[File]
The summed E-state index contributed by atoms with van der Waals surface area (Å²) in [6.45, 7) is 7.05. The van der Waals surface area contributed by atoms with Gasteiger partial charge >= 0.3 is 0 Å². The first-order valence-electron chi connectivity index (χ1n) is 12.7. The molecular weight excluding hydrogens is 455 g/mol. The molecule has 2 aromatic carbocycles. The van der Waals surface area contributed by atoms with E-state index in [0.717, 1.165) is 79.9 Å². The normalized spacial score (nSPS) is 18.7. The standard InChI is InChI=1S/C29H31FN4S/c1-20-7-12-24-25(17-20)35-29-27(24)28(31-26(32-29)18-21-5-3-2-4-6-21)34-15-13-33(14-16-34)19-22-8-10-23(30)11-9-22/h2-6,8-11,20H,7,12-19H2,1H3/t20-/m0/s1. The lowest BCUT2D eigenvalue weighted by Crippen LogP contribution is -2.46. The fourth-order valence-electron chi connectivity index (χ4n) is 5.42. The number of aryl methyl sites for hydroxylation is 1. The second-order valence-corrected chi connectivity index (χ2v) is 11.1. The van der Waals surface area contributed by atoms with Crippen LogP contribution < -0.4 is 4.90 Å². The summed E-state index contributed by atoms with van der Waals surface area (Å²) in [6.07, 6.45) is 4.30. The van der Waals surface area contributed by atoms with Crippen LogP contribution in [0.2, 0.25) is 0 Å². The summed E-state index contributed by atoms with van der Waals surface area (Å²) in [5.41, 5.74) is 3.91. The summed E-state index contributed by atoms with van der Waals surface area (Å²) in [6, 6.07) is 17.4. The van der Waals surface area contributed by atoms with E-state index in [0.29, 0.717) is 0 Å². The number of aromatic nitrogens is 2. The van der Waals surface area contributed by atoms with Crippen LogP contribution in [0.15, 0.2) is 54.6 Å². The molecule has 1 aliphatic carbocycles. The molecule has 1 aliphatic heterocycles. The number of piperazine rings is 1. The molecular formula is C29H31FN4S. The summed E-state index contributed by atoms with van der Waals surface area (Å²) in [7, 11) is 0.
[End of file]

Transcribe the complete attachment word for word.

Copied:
The summed E-state index contributed by atoms with van der Waals surface area (Å²) in [6.45, 7) is 7.05. The van der Waals surface area contributed by atoms with Gasteiger partial charge >= 0.3 is 0 Å². The first-order valence-electron chi connectivity index (χ1n) is 12.7. The molecular weight excluding hydrogens is 455 g/mol. The molecule has 2 aromatic carbocycles. The van der Waals surface area contributed by atoms with E-state index in [0.717, 1.165) is 79.9 Å². The normalized spacial score (nSPS) is 18.7. The standard InChI is InChI=1S/C29H31FN4S/c1-20-7-12-24-25(17-20)35-29-27(24)28(31-26(32-29)18-21-5-3-2-4-6-21)34-15-13-33(14-16-34)19-22-8-10-23(30)11-9-22/h2-6,8-11,20H,7,12-19H2,1H3/t20-/m0/s1. The lowest BCUT2D eigenvalue weighted by Crippen LogP contribution is -2.46. The fourth-order valence-electron chi connectivity index (χ4n) is 5.42. The number of aryl methyl sites for hydroxylation is 1. The second-order valence-corrected chi connectivity index (χ2v) is 11.1. The van der Waals surface area contributed by atoms with Crippen LogP contribution < -0.4 is 4.90 Å². The summed E-state index contributed by atoms with van der Waals surface area (Å²) in [6.07, 6.45) is 4.30. The van der Waals surface area contributed by atoms with Crippen LogP contribution in [0.2, 0.25) is 0 Å². The summed E-state index contributed by atoms with van der Waals surface area (Å²) in [5.41, 5.74) is 3.91. The summed E-state index contributed by atoms with van der Waals surface area (Å²) in [6, 6.07) is 17.4. The van der Waals surface area contributed by atoms with E-state index in [0.29, 0.717) is 0 Å². The number of aromatic nitrogens is 2. The van der Waals surface area contributed by atoms with Crippen LogP contribution in [0.15, 0.2) is 54.6 Å². The molecule has 1 aliphatic carbocycles. The molecule has 1 aliphatic heterocycles. The number of piperazine rings is 1. The molecular formula is C29H31FN4S. The summed E-state index contributed by atoms with van der Waals surface area (Å²) in [7, 11) is 0.